On the heels of the hottest month in recorded history, activists with the global Extinction Rebellion movement are planning to grind the city of Brisbane, Australia to a halt Tuesday to pressure political leaders to act on the climate crisis.
"The climate crisis is already affecting lives and destroying ecosystems," Extinction Rebellion said in a statement ahead of the city-wide demonstrations, which are set to kick off at 7am local time Tuesday morning (5pm ET Monday).
"Non-violent civil disobedience is morally and materially functional—it is the only option we have left to force the change that may just save us all from extinction."
The group described the protests as an act of peaceful "mass civil disobedience."
"Non-violent civil disobedience is morally and materially functional—it is the only option we have left to force the change that may just save us all from extinction," said Extinction Rebellion.
Brisbane authorities are reportedly preparing for major disruptions throughout the city and warning commuters to plan for significant traffic jams.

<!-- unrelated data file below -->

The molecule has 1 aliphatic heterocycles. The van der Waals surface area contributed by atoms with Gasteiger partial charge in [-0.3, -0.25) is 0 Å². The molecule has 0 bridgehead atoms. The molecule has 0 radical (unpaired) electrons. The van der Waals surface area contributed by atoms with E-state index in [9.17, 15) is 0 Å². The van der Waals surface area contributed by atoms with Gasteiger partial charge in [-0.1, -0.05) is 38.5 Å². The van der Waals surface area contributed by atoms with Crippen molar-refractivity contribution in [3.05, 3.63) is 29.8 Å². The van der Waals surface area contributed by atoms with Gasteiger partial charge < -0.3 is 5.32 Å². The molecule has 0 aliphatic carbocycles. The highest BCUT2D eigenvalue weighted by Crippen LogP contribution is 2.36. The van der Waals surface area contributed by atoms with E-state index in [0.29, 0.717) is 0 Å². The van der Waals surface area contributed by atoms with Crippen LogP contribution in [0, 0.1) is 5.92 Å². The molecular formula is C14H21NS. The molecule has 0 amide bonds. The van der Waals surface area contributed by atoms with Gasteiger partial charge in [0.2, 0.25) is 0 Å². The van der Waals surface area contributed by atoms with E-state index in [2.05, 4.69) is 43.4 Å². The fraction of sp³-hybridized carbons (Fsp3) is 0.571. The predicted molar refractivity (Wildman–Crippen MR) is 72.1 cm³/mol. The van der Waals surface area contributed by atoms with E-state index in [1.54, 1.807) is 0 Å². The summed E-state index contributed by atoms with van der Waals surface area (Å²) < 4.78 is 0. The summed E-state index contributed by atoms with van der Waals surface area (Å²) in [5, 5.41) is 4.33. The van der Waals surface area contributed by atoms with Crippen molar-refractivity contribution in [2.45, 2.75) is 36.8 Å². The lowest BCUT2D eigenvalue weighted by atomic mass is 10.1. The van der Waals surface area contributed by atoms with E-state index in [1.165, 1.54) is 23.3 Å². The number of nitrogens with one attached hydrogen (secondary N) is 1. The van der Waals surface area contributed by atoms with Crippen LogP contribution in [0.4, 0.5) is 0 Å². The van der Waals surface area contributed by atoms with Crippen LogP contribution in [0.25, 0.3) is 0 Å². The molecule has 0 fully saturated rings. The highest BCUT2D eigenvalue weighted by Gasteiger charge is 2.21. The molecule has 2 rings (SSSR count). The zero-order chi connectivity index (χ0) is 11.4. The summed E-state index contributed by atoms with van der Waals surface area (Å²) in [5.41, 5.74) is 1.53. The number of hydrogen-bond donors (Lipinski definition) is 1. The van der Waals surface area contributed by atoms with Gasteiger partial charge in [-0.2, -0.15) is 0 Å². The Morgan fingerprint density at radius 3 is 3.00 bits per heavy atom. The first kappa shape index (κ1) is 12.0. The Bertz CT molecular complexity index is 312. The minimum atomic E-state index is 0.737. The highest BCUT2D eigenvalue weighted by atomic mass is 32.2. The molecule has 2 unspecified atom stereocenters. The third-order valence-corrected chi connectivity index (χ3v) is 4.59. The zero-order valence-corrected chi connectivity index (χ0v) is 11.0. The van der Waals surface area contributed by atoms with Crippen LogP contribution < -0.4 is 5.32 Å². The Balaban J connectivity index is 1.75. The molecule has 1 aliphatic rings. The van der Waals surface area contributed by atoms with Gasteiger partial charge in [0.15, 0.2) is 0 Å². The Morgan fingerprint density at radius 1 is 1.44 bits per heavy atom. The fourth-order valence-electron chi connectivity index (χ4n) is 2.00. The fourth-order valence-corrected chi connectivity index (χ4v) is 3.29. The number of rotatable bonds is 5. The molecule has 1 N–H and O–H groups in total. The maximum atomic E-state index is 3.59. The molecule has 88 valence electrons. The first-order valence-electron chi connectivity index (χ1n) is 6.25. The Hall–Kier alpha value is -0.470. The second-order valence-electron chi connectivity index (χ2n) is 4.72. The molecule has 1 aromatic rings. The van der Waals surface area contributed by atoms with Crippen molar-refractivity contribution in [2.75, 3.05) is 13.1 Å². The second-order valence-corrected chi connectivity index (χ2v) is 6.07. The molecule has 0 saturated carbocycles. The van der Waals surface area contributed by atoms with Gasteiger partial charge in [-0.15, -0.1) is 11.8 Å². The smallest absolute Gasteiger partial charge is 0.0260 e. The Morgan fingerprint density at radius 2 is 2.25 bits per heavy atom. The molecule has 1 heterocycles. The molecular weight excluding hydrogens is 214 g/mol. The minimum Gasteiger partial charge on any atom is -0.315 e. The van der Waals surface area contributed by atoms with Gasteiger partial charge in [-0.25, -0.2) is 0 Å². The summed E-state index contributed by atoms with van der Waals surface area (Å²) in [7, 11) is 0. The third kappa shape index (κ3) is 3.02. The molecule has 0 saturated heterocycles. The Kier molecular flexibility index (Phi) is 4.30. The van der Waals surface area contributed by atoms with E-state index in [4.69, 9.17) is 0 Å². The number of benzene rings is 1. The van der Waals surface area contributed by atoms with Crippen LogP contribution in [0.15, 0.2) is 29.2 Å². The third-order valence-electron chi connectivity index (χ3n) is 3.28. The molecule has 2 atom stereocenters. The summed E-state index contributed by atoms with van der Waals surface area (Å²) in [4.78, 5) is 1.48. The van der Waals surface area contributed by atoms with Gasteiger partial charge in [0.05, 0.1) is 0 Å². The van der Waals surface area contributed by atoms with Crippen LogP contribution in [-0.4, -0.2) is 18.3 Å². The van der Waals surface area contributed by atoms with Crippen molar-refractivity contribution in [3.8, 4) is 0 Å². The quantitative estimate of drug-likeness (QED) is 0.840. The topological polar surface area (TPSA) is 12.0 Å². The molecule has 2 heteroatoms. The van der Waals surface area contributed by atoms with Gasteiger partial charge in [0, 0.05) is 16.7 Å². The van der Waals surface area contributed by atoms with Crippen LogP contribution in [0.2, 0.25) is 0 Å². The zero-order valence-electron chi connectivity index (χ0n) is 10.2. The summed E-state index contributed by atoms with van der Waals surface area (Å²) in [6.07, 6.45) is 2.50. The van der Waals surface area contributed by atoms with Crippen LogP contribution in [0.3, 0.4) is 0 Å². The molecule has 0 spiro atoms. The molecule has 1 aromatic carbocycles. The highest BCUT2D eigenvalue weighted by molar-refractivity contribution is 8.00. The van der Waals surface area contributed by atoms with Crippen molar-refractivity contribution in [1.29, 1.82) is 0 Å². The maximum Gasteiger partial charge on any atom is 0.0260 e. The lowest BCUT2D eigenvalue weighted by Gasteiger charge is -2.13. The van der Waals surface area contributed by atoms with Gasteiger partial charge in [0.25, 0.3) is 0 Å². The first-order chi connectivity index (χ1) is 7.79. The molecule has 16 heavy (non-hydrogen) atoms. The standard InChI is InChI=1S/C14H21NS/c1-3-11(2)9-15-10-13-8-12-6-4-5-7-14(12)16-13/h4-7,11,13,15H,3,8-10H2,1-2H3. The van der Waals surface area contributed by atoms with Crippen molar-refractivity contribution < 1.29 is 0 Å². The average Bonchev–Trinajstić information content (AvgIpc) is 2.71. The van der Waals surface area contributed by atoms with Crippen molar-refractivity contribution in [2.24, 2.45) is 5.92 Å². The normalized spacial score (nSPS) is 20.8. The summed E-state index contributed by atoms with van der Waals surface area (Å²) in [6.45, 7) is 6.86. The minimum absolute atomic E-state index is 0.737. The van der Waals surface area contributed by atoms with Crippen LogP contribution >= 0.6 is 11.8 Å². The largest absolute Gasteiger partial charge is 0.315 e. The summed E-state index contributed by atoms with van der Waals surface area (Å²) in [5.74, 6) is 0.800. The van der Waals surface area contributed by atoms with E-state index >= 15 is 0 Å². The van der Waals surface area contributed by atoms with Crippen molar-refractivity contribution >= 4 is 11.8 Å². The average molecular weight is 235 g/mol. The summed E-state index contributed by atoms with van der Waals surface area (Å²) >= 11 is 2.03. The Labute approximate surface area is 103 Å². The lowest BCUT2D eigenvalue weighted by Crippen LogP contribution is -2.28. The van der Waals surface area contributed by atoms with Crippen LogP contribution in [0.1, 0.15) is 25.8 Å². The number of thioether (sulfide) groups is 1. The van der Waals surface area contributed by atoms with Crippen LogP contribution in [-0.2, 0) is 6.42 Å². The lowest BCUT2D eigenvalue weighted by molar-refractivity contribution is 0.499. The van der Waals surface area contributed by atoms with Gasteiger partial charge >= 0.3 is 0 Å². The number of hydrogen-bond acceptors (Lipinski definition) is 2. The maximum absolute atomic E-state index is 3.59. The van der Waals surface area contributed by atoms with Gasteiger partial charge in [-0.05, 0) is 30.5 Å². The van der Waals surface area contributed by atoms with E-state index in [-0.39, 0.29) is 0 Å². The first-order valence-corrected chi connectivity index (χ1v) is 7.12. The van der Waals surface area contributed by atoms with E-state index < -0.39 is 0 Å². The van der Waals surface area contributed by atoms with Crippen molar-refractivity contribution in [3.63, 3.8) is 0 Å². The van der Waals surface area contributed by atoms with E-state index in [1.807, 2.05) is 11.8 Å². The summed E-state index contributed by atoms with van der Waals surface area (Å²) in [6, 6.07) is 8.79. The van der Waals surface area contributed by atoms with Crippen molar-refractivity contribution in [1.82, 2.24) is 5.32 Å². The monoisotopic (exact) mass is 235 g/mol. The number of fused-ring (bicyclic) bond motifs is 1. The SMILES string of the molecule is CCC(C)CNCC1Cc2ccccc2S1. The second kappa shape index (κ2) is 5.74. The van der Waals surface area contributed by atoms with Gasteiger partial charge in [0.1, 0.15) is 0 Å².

Extinction Rebellion acknowledged its action is expected to disrupt people's day-to-day lives, but said "our rebellion must happen to disrupt the business as usual of a system that is accelerating the existential threat to all of Earth's species, including humans."
"Government and industries are continuing the destruction of our only planet," the group added.
As the Brisbane Times reported, Extinction Rebellion activists have in recent weeks "glued themselves to roads, blocked city intersections, and put a canoe on the Victoria Bridge" to demand swift and bold climate action from their political leaders.
"Despair ends and tactics begin," reads an Extinction Rebellion sign designed for the Brisbane action.
— Extinction Rebellion (@ExtinctionR) August 4, 2019
The movement's civil disobedience has gone global since 10 U.K.-based environmental activists launched the group last year.
As Common Dreams reported last month, Extinction Rebellion activists glued themselves to doorways in the halls of the U.S. Congress to disrupt votes and demand that American lawmakers declare a climate emergency.
"Sorry for the inconvenience," said one activist, "but we're not going back to business as usual until we declare a climate emergency and get climate justice for everyone, everywhere."